This week, I was invited to a special screening of the documentary Happy, along with a question and answer session with Therese Borchard, author of Beyond Blue: Surviving Depression and Anxiety and Beating Bad Genes (and guest at our upcoming Annual Conference!). Before the screening, I was only vaguely aware of the documentary, but I’m glad I saw it.
I want to give Harvey star Jimmy Stewart a hug (not actually, though then I could cross “hug a zombie” off of my bucket list). I watched Harvey this week after accepting that Safe wasn’t going to happen, and he is the best. My DVD had an interview with him as an introduction to the movie, and his insights into how people deal with his character, Elwood P. Dowd, and his imaginary friend Harvey, were delightful. Between this and It’s a Wonderful Life, his contributions to reducing the stigma around mental health conditions should get him a prize (on top of the Oscar nomination he got for both roles). On top of that, Harvey is a wonderful movie.
I know I was supposed to review Safe, the Todd Haynes-Julianne Moore movie about hypochondria and allergies, but due to a number of unforeseen circumstances (mostly of my own making), I wasn’t able to get a copy of it. Instead, I did what I always do when things aren’t going my way; I went to the movies. At the suggestion of a colleague, I saw Iron Man 3. It turned out to be a great movie on a lot of levels, especially in its discussion of mental health.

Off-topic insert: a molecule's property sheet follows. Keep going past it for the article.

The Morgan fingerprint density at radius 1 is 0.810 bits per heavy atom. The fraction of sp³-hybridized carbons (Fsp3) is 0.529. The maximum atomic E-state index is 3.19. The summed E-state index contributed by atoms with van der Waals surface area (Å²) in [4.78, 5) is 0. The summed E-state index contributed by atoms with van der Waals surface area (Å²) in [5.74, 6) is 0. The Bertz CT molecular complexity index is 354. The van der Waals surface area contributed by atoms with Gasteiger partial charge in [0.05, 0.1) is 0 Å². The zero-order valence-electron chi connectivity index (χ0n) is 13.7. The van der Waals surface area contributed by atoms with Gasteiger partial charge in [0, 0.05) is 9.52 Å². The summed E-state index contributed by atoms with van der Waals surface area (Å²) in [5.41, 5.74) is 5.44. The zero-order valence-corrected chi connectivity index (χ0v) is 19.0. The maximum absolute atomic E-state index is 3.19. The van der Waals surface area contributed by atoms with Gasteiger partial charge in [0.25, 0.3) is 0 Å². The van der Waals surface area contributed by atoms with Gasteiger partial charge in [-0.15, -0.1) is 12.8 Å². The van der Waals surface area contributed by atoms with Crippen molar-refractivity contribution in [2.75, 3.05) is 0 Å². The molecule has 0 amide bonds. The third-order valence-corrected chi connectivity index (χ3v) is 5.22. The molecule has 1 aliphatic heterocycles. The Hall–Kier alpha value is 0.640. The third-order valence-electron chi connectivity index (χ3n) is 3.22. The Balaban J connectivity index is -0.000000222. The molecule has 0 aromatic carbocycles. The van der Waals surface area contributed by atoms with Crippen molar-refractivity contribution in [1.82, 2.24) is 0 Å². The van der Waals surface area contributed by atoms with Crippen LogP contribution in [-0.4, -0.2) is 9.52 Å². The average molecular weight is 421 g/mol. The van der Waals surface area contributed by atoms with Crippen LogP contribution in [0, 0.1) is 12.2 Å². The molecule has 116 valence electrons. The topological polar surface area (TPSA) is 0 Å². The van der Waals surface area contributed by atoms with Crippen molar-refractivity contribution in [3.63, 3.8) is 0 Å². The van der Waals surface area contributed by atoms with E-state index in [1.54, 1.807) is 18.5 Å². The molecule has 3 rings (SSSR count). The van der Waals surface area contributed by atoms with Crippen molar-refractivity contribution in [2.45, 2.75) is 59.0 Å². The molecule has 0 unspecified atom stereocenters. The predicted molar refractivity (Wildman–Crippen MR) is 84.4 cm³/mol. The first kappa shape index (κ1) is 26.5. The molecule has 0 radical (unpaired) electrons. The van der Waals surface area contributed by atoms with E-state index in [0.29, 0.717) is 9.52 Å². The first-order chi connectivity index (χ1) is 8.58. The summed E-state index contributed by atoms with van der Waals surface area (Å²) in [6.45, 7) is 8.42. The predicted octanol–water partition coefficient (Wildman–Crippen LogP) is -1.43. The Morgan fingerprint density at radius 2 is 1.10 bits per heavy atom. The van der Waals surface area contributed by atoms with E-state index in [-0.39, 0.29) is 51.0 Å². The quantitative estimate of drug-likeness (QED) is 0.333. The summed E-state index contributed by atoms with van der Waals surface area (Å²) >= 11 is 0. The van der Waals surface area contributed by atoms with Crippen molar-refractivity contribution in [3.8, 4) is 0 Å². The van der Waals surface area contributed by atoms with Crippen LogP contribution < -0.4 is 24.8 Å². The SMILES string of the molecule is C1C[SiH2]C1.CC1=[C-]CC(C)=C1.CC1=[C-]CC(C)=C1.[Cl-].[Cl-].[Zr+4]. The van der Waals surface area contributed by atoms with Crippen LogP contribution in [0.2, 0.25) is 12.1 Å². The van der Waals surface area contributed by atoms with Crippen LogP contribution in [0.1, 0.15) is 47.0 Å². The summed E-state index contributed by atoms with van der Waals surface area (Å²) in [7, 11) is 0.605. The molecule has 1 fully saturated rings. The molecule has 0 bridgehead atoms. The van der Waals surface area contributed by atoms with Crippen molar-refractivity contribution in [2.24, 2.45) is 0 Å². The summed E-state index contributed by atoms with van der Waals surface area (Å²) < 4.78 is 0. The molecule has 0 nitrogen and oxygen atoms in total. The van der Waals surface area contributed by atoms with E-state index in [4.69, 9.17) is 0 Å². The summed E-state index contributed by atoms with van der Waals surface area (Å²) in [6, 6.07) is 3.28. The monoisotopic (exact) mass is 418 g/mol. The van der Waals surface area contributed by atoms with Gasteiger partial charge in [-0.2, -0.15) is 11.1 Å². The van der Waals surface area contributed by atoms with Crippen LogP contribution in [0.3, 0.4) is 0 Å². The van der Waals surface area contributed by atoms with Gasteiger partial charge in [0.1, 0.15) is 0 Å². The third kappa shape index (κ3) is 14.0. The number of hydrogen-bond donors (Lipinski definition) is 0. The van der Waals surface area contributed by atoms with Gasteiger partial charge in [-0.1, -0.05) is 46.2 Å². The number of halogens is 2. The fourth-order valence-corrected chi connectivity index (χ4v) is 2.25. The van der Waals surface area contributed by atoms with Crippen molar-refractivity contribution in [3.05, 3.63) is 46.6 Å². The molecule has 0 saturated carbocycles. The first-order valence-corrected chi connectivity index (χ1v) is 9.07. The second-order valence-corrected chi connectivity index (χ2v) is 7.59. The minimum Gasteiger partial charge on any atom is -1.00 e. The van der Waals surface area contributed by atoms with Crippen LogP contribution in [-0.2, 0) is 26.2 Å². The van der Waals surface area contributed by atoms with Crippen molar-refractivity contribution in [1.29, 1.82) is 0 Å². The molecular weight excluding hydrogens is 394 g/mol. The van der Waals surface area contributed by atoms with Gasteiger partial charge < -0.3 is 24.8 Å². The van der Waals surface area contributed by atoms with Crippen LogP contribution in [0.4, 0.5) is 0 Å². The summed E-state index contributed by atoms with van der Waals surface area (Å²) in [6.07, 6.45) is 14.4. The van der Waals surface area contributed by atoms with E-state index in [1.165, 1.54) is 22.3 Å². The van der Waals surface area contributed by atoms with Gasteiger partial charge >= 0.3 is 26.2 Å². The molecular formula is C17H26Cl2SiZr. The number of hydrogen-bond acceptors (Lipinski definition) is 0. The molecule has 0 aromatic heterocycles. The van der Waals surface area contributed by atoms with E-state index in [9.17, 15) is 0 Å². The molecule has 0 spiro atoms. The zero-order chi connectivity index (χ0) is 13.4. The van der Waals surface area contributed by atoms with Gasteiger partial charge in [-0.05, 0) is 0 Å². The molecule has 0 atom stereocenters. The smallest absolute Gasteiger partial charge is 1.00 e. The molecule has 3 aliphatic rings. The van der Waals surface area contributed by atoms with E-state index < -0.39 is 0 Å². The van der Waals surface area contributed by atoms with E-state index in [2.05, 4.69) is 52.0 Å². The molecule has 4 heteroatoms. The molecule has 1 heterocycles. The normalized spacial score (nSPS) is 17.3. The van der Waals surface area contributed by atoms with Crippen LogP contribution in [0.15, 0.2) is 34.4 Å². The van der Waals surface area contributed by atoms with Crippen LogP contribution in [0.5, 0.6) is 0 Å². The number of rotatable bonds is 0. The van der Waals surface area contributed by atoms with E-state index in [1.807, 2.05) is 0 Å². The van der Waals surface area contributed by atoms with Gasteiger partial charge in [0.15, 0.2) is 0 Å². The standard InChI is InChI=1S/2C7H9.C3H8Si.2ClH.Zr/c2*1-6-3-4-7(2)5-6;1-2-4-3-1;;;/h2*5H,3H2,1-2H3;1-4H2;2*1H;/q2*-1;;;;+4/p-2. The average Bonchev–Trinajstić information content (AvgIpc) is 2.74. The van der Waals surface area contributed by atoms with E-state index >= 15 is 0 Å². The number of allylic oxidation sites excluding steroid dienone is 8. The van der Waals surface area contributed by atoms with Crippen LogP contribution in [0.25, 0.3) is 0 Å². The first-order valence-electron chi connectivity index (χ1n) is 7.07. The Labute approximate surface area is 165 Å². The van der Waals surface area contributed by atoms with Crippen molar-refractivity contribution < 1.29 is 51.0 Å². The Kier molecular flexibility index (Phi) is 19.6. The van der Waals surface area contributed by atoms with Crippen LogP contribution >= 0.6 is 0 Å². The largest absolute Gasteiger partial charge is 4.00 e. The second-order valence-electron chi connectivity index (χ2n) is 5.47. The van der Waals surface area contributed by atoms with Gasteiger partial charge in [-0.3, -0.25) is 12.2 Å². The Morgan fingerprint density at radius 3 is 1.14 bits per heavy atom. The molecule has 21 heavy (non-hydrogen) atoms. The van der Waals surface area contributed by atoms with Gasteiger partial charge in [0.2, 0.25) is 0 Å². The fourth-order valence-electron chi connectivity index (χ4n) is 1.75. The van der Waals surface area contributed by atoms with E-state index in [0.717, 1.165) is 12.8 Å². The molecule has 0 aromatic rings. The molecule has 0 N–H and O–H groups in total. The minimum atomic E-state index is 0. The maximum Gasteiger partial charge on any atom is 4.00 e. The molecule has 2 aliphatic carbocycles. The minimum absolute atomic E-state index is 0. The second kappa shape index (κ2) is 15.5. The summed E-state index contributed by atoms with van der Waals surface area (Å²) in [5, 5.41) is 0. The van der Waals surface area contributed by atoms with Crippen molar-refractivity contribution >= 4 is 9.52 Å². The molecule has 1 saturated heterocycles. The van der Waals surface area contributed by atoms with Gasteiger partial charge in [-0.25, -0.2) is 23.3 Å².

As you may have heard, sequestration resulted in the cancellation of funding of consumer scholarships to Mental Health America’s 2013 Annual Conference, Why Welllness Works: Breakthroughs and Pathways to Whole Health, June 5-8, at the Gaylord National Resort & Convention Center in National Harbor, Maryland
In the past, the Substance Abuse and Mental Health Services Administration (SAMHSA) provided funding for people with mental health and substance use conditions to attend Mental Health America's Annual Conference. Our conferences have educated, informed and empowered those consumer attendees, who learn and disseminate critical information to statewide consumer groups.
A few weeks back, in my blog about Maria Bamford’s Special Special Special, I mentioned a podcast called the Mental Illness Happy Hour as being one of the new places where comedy is openly discussing mental health issues. I wanted to talk about the podcast in depth a little more because it’s doing something truly unique in the worlds of podcasting and self-help.